One improvement is the narrator/hero of Crazy Dangerous, Sam Hopkins. Unlike Charlie West, the hero of the Homelanders books, Sam is not an adolescent James Bond, outstanding at everything he does and equipped with a black belt. Sam will be far easier for most kids to identify with. He’s a smallish, not very popular, not academically outstanding, not very athletic teenager, struggling with the challenges of being a preacher’s kid in a small town in upstate New York. When he receives an odd offer of “friendship” from three of the shadiest kids in his school, he gets involved with them, just to escape the public expectations that face every PK.

But the situation changes when his new “friends” make an attack on Jennifer, a vulnerable classmate with mental problems. .... [more]
Klavan’s ‘Crazy Dangerous’ is Crazy Good | The American Culture

Why study church history?

Why study the history of the Church? An important reason, Kevin White suggests, is to get to know "Our Future Contemporaries":
...[W]hy study church history? For the Christian, it is to gain an acquaintance with our future contemporaries. In the visible realm, they are our forebears in the faith. Their ways are often foreign to us, and their lives seem often remote and strange. Their virtues can seem either hollow or unreachable, and their faults glaring and incomprehensible. But in the greater reality, for now invisible, we are all immediate family. In Christ, the Church is only one generation.

And that is one reason why the doings, the customs, and the teachings of past Christians should interest us. If they are in Christ, and we are in Christ, we are not ultimately foreign to each other. We received the faith from them across time, and we will enjoy future sight together as peers. In the eternal kingdom on Earth, we will be together far longer than we were ever separated. And in the present time, that should also relativize the distinctions and divides between generations, classes, nations, and ethnicities.

So, in an odd way, we Christians should study the past so as to better understand our eschatological future.
Why Church History? Our Future Contemporaries | Mere Orthodoxy | Christianity, Politics, and Culture

Thursday, June 21, 2012

Not simply happy, but blessed

Anthony Esolen, in "Rejoice, I Say Rejoice!" on the error of confusing happiness with blessedness and joy:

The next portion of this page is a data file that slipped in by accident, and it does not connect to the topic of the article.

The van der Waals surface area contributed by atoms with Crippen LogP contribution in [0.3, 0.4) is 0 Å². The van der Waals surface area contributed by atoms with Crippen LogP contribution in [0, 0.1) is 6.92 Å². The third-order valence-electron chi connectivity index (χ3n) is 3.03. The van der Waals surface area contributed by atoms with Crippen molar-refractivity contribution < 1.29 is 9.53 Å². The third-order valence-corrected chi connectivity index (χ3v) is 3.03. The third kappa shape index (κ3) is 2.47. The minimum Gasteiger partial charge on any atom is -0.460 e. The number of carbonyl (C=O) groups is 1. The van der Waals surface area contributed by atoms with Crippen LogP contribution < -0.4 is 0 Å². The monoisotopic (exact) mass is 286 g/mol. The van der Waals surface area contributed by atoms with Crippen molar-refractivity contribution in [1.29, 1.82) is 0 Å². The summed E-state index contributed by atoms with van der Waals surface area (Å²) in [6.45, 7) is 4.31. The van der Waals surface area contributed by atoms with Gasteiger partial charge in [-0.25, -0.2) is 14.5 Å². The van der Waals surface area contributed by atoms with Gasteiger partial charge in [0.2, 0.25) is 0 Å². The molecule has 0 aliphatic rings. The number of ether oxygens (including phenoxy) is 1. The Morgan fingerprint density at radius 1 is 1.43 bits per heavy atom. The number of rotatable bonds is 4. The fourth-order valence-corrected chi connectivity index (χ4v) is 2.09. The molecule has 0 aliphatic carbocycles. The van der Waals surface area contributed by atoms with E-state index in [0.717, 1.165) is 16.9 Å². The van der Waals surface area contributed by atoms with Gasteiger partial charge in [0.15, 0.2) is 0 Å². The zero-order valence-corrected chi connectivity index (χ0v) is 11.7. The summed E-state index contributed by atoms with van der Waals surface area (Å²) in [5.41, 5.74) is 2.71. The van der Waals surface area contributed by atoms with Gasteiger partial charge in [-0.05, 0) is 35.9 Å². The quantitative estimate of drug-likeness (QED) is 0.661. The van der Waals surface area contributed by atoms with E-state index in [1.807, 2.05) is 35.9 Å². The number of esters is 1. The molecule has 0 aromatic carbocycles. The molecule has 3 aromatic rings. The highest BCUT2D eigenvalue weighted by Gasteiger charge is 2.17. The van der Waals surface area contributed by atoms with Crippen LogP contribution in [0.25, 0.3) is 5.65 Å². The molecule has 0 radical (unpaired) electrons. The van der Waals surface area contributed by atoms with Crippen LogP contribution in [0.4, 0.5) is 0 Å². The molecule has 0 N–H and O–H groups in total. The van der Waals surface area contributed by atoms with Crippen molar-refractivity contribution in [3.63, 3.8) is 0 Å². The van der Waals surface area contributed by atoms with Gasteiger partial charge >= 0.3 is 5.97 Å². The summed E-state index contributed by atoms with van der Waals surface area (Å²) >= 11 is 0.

“The word happiness does not occur in the Gospels,” writes Dorothy L. Sayers in The Whimsical Christian. “The word joy, on the other hand, occurs frequently — and so do the name and the image of hell. The command is to rejoice, not to display a placid contentment or a stoic fortitude.”

If we are commanded to rejoice, as we are commanded to love, then neither joy nor love is reducible to a feeling, since feelings are not at our beck and call. They are acts of the will. But since our wills are frail and prone to sin, we do not always love whom we should or rejoice when we should. ....

.... “Happiness is a gift of the heathen gods,” says Sayers, “whereas joy is a Christian duty.” Our English happy, like German gluecklich, and Latin fortunatus or felix, suggests that we have been blessed with good happenstance or fortune; although now in both English and German the sense of luck has been almost entirely folded into feelings.

Jesus uses stronger language when he describes what it means to be truly blessed. Baruch attah, Adonai Elohenu, said the Jews in prayer: “Blessed art thou, O Lord our God.” Not simply happy, but blessed, holy. The evangelists translate that word baruch as Greek makarios: “blessed,” a word used properly only of the gods, and by extension of men most fortunate, most blessed. .... (more)
Rejoice, I Say Rejoice!

A culture of reading in the church

Reading has been very important to my growth as a Christian. Yesterday I came across several posts relating to its importance to others.

First, Jared Wilson explains in "The Page That Changed My Life" how for him [and for me and so many others] reading C.S. Lewis — cleared his mind:
.... When I graduated from high school in 1994, my Grammy gave me a paperback copy of C.S. Lewis's God in the Dock and Other Essays. I devoured it. And when I came to my absolute favorite piece in the book, a little treatise on the importance of mythology called "Myth Became Fact," the effect was similar to putting on corrective lenses for the first time. Clarity of vision descended. I am speaking of page 67 in my edition, specifically, where Lewis writes this: "We must not be ashamed of the mythical radiance resting on our theology." ....